Originally Published: 4/5/2012
As lenders have stepped up their efforts to foreclose on mortgages, the obvious end result is an increase in what is referred to as REO Property. This is shorthand for bank owned property. While REO property purchases can come with certain discounts (some quite significant), it is extremely important for anyone who is acquiring REO property to also understand the risks.
REO property is typically property that has been left idle for some period of time, and as such, is exposed to the risk of known and unknown damage. As a result, lenders who sell REO property typically do so with fairly detailed and comprehensive disclaimers and waivers of liability. In essence, one who buys REO property does so completely at their own risk, and these waivers/disclaimers are generally non-negotiable. This is fine, as often times the prices reflect this fact. However, anyone who acquires REO property should perform fairly comprehensive physical inspections to understand that risk and also perform a follow up physical inspections of the property on the closing date. We have seen instances where damage, destruction, or even theft has occurred following the more comprehensive inspection, but a final walk through on the day of closing did not occur. The buyers in those instances were left with the choice of either suing their lender (an uphill battle at best) or absorbing the additional cost of repairing the property, neither of which are terribly cost effective options.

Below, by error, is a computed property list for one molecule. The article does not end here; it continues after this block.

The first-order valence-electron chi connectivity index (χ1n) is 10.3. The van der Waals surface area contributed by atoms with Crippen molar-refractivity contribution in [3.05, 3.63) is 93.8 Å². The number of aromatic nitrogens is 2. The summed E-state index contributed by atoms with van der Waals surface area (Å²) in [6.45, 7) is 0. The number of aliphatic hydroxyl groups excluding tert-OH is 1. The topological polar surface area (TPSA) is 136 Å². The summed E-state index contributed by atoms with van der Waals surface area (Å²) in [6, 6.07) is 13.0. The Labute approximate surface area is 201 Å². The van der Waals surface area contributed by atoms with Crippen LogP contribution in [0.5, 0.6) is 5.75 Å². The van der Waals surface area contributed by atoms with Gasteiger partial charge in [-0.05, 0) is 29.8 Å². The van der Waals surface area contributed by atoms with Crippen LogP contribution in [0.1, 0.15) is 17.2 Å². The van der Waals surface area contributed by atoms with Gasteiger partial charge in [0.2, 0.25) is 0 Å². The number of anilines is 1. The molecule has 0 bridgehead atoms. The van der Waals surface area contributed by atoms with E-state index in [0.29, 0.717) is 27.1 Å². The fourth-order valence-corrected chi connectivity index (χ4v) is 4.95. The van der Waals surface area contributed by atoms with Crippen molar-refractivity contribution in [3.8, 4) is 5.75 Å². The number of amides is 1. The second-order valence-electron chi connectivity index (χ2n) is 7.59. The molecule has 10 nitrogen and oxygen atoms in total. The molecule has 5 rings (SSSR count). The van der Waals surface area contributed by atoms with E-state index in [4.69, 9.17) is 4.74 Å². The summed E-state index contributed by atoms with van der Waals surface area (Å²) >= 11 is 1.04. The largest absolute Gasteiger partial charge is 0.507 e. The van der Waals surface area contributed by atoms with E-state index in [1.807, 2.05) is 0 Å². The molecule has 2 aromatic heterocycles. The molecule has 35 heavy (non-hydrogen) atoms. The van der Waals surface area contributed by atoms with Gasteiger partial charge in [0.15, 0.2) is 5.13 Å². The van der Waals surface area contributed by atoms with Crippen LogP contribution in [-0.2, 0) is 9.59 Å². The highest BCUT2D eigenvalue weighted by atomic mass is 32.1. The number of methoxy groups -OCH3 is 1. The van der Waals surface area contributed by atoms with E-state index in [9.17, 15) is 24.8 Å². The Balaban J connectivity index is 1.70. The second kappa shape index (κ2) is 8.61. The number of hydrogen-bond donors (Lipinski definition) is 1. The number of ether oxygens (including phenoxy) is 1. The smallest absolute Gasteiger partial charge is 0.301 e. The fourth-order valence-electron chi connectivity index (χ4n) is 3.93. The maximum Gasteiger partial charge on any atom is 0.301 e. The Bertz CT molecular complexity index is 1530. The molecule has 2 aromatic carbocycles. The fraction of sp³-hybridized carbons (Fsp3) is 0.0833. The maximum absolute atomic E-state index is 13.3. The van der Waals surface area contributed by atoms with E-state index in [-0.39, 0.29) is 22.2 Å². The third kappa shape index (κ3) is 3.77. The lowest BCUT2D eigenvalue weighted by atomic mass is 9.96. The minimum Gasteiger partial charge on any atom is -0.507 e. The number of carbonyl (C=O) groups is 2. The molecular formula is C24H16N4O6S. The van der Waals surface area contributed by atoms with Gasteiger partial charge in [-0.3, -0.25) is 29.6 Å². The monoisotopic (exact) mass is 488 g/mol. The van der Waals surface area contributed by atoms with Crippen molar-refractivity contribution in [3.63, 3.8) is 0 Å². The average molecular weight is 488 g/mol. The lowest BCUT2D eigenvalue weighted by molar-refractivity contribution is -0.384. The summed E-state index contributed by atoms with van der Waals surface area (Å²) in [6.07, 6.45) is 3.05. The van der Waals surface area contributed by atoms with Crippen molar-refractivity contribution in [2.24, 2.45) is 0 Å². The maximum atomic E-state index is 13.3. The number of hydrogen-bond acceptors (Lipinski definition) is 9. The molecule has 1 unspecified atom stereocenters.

Also, REO property is conveyed to buyers with less than full warranties of title, and such transactions are usually performed by title companies selected by the lenders themselves. The closings involving REO property typically involve the attempt to use documents that may not be legally enforceable (or may not legally convey title to the buyer), or the attempt by title companies to charge buyer’s inappropriate (and sometimes illegal fees). And although lenders should be delivering marketable title to buyers of REO property (i.e., title that can be conveyed to a third party without resolving title issues), much like the foreclosure mess a few years ago, the “title mills’ that lenders often times use do not do so. And worse yet, buyers of REO property usually do not even know if title to their REO property is unmarketable until they go to sell the property down the road.
As such, while we do not mean to discourage anyone form purchasing REO property, we do strongly recommend that anyone acquiring REO property obtain the services of an experienced inspector to perform comprehensive inspections of the property, and a real estate attorney to make sure that the closing is being handled properly and in the most cost effective manner to the buyer possible, and that proper title will be conveyed to the buyer.